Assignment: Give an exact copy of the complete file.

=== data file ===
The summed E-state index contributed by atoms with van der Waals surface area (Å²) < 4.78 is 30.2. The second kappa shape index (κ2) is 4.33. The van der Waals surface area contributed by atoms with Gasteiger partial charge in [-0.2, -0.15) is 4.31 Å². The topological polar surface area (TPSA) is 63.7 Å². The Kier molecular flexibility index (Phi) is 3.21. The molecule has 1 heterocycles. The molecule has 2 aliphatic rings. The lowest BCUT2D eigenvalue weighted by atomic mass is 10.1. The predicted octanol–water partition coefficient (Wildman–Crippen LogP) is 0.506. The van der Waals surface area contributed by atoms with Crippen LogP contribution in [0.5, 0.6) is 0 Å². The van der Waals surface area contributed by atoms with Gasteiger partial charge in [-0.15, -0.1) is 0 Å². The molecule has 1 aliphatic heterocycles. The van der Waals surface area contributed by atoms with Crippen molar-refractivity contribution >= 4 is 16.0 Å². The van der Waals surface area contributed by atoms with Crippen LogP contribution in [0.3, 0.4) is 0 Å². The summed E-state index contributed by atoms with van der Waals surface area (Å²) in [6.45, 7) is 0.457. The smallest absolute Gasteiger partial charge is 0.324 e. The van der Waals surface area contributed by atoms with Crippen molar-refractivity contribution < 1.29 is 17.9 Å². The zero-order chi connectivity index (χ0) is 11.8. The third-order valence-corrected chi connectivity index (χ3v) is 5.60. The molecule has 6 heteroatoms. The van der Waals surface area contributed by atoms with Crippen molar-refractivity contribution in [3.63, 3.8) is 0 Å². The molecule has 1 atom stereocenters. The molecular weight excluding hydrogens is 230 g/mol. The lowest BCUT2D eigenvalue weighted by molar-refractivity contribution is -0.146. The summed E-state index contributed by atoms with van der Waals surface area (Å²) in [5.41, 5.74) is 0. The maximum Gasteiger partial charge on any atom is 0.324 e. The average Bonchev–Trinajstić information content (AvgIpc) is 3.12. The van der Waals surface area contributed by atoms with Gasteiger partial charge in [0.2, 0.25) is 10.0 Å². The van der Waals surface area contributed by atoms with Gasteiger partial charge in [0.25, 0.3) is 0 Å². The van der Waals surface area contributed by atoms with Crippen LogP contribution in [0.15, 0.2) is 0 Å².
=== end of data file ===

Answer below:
The summed E-state index contributed by atoms with van der Waals surface area (Å²) < 4.78 is 30.2. The second kappa shape index (κ2) is 4.33. The van der Waals surface area contributed by atoms with Gasteiger partial charge in [-0.2, -0.15) is 4.31 Å². The topological polar surface area (TPSA) is 63.7 Å². The Kier molecular flexibility index (Phi) is 3.21. The molecule has 1 heterocycles. The molecule has 2 aliphatic rings. The lowest BCUT2D eigenvalue weighted by atomic mass is 10.1. The predicted octanol–water partition coefficient (Wildman–Crippen LogP) is 0.506. The van der Waals surface area contributed by atoms with Crippen LogP contribution in [0.5, 0.6) is 0 Å². The van der Waals surface area contributed by atoms with Gasteiger partial charge in [-0.15, -0.1) is 0 Å². The molecule has 1 aliphatic heterocycles. The van der Waals surface area contributed by atoms with Crippen molar-refractivity contribution >= 4 is 16.0 Å². The van der Waals surface area contributed by atoms with Crippen LogP contribution in [0.3, 0.4) is 0 Å². The summed E-state index contributed by atoms with van der Waals surface area (Å²) in [6.45, 7) is 0.457. The smallest absolute Gasteiger partial charge is 0.324 e. The van der Waals surface area contributed by atoms with Crippen molar-refractivity contribution < 1.29 is 17.9 Å². The zero-order chi connectivity index (χ0) is 11.8. The third-order valence-corrected chi connectivity index (χ3v) is 5.60. The molecule has 6 heteroatoms. The van der Waals surface area contributed by atoms with Crippen molar-refractivity contribution in [3.63, 3.8) is 0 Å². The molecule has 1 atom stereocenters. The molecular weight excluding hydrogens is 230 g/mol. The lowest BCUT2D eigenvalue weighted by molar-refractivity contribution is -0.146. The summed E-state index contributed by atoms with van der Waals surface area (Å²) in [5.41, 5.74) is 0. The maximum Gasteiger partial charge on any atom is 0.324 e. The average Bonchev–Trinajstić information content (AvgIpc) is 3.12. The van der Waals surface area contributed by atoms with Gasteiger partial charge in [0.2, 0.25) is 10.0 Å². The van der Waals surface area contributed by atoms with Gasteiger partial charge in [0.25, 0.3) is 0 Å². The van der Waals surface area contributed by atoms with Crippen LogP contribution in [0.15, 0.2) is 0 Å².